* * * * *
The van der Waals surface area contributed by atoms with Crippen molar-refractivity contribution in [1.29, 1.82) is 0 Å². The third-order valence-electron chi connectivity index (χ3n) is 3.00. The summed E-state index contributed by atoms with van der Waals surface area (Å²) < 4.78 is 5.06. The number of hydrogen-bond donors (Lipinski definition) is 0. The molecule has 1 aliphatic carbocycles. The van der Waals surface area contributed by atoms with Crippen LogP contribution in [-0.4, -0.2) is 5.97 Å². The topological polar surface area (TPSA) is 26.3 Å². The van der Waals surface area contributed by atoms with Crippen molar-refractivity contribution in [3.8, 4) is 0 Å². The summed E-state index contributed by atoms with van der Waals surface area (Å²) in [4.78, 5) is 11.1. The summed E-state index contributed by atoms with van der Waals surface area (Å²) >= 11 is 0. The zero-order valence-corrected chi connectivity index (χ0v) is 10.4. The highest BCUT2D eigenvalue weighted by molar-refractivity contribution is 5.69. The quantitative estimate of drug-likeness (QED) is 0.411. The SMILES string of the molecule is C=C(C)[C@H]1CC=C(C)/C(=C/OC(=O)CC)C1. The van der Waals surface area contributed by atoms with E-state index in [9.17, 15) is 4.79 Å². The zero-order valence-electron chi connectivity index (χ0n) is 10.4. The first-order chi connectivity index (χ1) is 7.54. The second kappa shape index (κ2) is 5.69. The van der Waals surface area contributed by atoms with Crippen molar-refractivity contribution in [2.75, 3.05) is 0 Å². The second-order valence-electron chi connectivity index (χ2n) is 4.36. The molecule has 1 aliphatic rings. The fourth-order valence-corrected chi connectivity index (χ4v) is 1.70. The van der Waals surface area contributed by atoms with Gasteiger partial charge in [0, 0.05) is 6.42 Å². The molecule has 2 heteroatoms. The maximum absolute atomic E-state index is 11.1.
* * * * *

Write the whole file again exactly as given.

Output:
The van der Waals surface area contributed by atoms with Crippen molar-refractivity contribution in [1.29, 1.82) is 0 Å². The third-order valence-electron chi connectivity index (χ3n) is 3.00. The summed E-state index contributed by atoms with van der Waals surface area (Å²) < 4.78 is 5.06. The number of hydrogen-bond donors (Lipinski definition) is 0. The molecule has 1 aliphatic carbocycles. The van der Waals surface area contributed by atoms with Crippen LogP contribution in [-0.4, -0.2) is 5.97 Å². The topological polar surface area (TPSA) is 26.3 Å². The van der Waals surface area contributed by atoms with Crippen molar-refractivity contribution in [3.8, 4) is 0 Å². The summed E-state index contributed by atoms with van der Waals surface area (Å²) in [4.78, 5) is 11.1. The summed E-state index contributed by atoms with van der Waals surface area (Å²) >= 11 is 0. The zero-order valence-corrected chi connectivity index (χ0v) is 10.4. The highest BCUT2D eigenvalue weighted by molar-refractivity contribution is 5.69. The quantitative estimate of drug-likeness (QED) is 0.411. The SMILES string of the molecule is C=C(C)[C@H]1CC=C(C)/C(=C/OC(=O)CC)C1. The van der Waals surface area contributed by atoms with E-state index in [9.17, 15) is 4.79 Å². The zero-order valence-electron chi connectivity index (χ0n) is 10.4. The first-order chi connectivity index (χ1) is 7.54. The second kappa shape index (κ2) is 5.69. The van der Waals surface area contributed by atoms with Crippen molar-refractivity contribution in [2.75, 3.05) is 0 Å². The second-order valence-electron chi connectivity index (χ2n) is 4.36. The molecule has 1 aliphatic rings. The fourth-order valence-corrected chi connectivity index (χ4v) is 1.70. The van der Waals surface area contributed by atoms with Gasteiger partial charge in [0, 0.05) is 6.42 Å². The molecule has 2 heteroatoms. The maximum absolute atomic E-state index is 11.1.